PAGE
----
It's articles like this that really antagonize the far left to people who might otherwise be their allies.
EDIT: By which I should probably say that my underlying sentiment is that this article offends me and probably offends a lot of people who have things they need, and just happen to have more things they need than other people who have things they need. If, for example, a homeless schizophrenic guy started squatting in my house I'd be quite reasonable to kick him out (because I'd feel unsafe, unsure that my house and my possessions - like my clothes, a method of transportation, and the computer that among other things I use as a tool for my education - were secure, and that I was now open to various diseases that people living in impoverished conditions are more prone to), and though it would be the nice thing to do to point him toward people who can help him, I don't think I'm absolutely obligated to do so.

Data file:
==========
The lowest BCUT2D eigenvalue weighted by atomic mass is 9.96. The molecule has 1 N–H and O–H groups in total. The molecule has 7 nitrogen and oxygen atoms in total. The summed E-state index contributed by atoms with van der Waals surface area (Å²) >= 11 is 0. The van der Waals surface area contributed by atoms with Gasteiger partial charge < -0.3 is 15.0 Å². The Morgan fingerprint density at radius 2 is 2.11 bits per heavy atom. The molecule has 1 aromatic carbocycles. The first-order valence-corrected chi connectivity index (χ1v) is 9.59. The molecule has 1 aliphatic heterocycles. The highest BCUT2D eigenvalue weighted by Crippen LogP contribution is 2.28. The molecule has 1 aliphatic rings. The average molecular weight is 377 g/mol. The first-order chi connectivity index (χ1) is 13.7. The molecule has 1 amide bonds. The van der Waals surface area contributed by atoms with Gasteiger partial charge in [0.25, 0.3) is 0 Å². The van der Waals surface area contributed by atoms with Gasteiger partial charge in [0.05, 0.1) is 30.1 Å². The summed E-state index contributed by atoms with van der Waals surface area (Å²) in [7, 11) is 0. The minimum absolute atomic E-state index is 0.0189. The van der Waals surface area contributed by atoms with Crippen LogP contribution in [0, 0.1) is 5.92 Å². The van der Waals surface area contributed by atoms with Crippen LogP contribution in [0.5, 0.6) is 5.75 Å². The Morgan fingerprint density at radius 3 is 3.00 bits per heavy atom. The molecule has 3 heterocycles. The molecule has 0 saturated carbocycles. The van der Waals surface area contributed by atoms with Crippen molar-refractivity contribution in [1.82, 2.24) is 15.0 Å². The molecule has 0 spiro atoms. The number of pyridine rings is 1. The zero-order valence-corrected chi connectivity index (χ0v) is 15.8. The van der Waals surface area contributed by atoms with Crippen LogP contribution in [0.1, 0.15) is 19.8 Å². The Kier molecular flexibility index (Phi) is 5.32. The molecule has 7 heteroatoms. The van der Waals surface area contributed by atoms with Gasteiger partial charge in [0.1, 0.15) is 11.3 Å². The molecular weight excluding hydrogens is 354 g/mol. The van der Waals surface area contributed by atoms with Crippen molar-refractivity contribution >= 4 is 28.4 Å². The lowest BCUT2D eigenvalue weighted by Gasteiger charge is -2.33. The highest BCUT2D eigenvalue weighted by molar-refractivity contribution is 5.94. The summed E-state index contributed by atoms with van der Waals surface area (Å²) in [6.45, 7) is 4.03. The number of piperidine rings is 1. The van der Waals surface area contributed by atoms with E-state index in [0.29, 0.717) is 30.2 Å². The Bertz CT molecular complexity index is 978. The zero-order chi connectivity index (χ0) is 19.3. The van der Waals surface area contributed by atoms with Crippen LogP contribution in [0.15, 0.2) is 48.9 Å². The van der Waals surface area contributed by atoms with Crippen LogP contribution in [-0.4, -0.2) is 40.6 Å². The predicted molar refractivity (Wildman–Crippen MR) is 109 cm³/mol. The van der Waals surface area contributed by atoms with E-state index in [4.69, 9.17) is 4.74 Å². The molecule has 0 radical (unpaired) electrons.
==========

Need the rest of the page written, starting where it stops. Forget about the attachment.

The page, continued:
There are any number of other situations where this Robin Hood-ism falls completely flat, as much as I agree with things like universal healthcare and access to all levels of education and a progressive taxation system, and this 'direct action' stuff is basically small-scale terrorism.
Don't stoop to their level.
what no badge for that stunning insight